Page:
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Holiday Expectations


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With less than two weeks left before Christmas, are you feeling the pressure of the holidays? Is it difficult to have the holiday spirit when you are extremely stressed out? It seems that the holidays bring out the best and the worst in us as we ratchet up the intensity and busyness. We want everything to be perfect, Norman Rockwell style, and we expend an enormous amount of time and energy to create the idyllic Christmas. Why do we do this to ourselves? Certainly, we can blame the media which implies that the amazing meal, presents, and decorations determine the success of the holiday. Or we may be trying to recreate holidays past, hoping to experience the special feelings we had as children. We may want to create a fabulous holiday to distract and disconnect from our emotional pain and loss we experienced this year. Sometimes we're looking to impress others, compete with our neighbors, and/or redefine the holiday season. Maybe we believe that others expect us to provide a special day since we've been doing it for years and hate to disappoint.


Of course we are our own worst enemy and often place unrealistic expectations on ourselves. However, we can modify our demands and expect less of ourselves when it comes to decorations, gifts, and food. Instead, we can shift our focus to the process rather than the outcome and create a more joy-filled experience. For example, shop with a friend, working a coffee or lunch into the process, listen to Christmas music while you work or take breaks. Shift your focus away from material things by making an effort to reach out and connect with the people who matter to you. Simplify your holidays by having others chip in to help with the holiday celebration instead of carrying the burden alone. Think about gifts that you can give that don't cost anything, like time, love, praise, forgiveness, and affection.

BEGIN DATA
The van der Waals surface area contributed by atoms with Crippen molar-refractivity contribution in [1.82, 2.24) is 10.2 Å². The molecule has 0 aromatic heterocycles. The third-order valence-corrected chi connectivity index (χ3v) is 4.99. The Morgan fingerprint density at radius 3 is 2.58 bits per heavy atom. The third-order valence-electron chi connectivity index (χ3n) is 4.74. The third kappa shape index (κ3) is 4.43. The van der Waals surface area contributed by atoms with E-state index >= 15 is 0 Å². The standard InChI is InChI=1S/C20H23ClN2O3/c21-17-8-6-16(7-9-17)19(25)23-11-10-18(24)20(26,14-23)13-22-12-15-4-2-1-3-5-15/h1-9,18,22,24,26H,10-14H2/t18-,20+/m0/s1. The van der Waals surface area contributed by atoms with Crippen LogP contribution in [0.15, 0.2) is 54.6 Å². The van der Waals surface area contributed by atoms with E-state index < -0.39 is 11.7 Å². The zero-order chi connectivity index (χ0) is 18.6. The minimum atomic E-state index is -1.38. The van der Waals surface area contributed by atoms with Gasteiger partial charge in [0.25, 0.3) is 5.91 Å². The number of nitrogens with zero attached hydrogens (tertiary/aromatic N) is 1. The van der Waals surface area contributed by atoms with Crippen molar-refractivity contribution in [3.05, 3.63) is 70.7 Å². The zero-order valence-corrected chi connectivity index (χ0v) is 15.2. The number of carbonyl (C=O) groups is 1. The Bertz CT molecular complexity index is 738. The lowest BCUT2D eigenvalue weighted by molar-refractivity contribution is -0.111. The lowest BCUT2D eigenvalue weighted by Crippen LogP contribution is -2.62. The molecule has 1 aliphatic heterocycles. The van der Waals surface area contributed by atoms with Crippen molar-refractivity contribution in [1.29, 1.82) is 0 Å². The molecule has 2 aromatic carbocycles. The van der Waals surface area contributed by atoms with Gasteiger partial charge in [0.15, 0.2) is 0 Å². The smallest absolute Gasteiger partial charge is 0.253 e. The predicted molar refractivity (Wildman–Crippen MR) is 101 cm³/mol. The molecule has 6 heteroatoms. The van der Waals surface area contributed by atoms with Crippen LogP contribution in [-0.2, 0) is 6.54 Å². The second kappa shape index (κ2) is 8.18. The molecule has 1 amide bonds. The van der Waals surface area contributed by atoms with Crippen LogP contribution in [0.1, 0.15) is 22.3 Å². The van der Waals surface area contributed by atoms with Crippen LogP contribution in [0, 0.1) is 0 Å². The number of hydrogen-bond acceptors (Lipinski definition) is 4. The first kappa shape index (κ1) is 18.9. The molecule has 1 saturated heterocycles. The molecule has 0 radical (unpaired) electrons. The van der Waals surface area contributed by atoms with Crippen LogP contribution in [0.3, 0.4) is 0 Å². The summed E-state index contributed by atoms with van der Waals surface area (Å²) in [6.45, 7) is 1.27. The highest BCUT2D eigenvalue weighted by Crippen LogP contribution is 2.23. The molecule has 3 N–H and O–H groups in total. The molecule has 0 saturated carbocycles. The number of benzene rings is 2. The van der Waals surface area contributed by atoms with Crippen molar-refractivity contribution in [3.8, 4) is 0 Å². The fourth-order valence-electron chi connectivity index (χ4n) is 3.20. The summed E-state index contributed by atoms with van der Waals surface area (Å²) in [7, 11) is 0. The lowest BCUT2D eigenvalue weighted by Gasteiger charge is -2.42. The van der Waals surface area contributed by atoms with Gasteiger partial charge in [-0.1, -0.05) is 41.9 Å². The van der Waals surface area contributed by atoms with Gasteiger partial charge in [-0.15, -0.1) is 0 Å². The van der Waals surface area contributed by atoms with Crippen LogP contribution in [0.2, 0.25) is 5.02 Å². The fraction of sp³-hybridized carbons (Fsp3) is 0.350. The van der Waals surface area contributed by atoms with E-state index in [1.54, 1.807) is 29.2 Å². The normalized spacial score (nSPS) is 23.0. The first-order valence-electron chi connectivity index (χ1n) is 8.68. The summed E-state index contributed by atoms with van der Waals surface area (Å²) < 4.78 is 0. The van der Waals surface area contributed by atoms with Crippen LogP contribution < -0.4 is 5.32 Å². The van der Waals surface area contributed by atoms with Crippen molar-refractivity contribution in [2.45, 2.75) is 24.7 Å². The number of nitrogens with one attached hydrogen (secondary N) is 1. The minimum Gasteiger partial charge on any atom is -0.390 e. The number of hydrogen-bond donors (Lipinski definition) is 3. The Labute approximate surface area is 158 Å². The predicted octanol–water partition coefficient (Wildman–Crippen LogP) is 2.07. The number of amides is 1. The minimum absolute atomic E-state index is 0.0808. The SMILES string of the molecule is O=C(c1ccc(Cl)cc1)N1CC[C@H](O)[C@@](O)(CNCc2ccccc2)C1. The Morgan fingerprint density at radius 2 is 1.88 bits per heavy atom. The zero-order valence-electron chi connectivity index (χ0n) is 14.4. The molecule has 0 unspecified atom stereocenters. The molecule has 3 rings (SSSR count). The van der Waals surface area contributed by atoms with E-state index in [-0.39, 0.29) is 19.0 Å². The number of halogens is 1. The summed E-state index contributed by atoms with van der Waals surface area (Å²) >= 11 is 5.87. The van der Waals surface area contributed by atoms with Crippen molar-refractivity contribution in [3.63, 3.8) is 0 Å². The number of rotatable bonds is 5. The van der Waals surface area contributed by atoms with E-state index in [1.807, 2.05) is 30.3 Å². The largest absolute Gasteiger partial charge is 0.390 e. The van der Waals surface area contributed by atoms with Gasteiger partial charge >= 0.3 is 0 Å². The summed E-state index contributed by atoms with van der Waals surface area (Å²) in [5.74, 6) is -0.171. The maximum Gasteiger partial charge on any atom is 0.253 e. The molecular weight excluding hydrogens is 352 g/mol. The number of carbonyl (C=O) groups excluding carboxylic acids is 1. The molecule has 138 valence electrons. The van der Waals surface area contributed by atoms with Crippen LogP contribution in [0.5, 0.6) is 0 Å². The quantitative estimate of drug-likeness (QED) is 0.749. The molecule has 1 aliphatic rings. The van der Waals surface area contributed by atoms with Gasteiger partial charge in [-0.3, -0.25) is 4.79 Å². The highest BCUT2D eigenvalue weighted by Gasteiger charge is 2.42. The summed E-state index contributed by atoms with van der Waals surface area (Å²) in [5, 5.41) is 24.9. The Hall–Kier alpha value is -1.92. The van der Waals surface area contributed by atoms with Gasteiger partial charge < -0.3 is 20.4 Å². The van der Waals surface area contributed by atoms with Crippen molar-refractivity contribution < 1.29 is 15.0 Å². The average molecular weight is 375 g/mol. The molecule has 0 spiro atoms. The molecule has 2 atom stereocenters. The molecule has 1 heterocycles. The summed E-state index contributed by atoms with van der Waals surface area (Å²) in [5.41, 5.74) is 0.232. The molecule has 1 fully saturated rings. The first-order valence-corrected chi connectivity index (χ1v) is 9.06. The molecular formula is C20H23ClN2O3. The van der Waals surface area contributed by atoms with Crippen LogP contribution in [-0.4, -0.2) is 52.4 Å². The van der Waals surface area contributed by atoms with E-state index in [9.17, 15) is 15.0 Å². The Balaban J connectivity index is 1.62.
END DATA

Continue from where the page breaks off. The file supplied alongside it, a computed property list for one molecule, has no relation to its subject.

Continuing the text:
Develop your own traditions since that helps create bonds and make the holidays special. We had a tradition when our children were young where we picked a secret Santa from our family and everyday during advent that person would do something nice for their chosen person. They might take one of their chores, write an encouraging note or place a piece of chocolate under their pillow. On Christmas day we would reveal who our secret Santa was for the season. This way of expressing love for each other reminded us of God's love. He loves us so much that he sent his son, Jesus, into the world as a baby to live among us. Take time to rejoice in the implications of this miracle.

Spending time with family and friends can be incredibly joyful, especially when we're focused on the connections and not the expectations. Our families need our presence over presents. Be engaged and intentional this holiday about talking to your loved ones about their lives and express the value they have in your life. Lastly engage in activities that you can share together such as board/card games, concerts, movies, physical activities, or seasonal events. But most importantly tell the people in your life how much you love them. This holiday season, release expectations of unattainable perfection and breathe in the joy of relationships.


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© 2019 by Colgrin